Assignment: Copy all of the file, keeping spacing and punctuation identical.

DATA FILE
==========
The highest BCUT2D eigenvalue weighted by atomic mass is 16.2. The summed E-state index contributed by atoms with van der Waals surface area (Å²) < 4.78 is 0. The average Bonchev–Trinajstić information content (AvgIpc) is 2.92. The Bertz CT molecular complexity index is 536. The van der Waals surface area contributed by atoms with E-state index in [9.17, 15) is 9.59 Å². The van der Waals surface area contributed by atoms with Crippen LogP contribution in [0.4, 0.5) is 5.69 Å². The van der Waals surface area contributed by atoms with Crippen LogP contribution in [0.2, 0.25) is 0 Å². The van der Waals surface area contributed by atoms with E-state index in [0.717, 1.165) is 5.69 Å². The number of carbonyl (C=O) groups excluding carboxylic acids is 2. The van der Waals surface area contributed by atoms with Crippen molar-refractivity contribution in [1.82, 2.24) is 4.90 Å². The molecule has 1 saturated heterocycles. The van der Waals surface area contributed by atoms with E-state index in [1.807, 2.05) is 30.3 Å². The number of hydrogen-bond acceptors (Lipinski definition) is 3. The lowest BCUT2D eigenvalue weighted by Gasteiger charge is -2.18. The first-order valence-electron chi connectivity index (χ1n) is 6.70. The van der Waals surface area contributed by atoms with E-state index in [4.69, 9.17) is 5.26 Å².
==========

The highest BCUT2D eigenvalue weighted by atomic mass is 16.2. The summed E-state index contributed by atoms with van der Waals surface area (Å²) < 4.78 is 0. The average Bonchev–Trinajstić information content (AvgIpc) is 2.92. The Bertz CT molecular complexity index is 536. The van der Waals surface area contributed by atoms with E-state index in [9.17, 15) is 9.59 Å². The van der Waals surface area contributed by atoms with Crippen LogP contribution in [0.4, 0.5) is 5.69 Å². The van der Waals surface area contributed by atoms with Crippen LogP contribution in [0.2, 0.25) is 0 Å². The van der Waals surface area contributed by atoms with E-state index in [0.717, 1.165) is 5.69 Å². The number of carbonyl (C=O) groups excluding carboxylic acids is 2. The van der Waals surface area contributed by atoms with Crippen molar-refractivity contribution in [1.82, 2.24) is 4.90 Å². The molecule has 1 saturated heterocycles. The van der Waals surface area contributed by atoms with E-state index in [1.807, 2.05) is 30.3 Å². The number of hydrogen-bond acceptors (Lipinski definition) is 3. The lowest BCUT2D eigenvalue weighted by Gasteiger charge is -2.18. The first-order valence-electron chi connectivity index (χ1n) is 6.70. The van der Waals surface area contributed by atoms with E-state index in [4.69, 9.17) is 5.26 Å².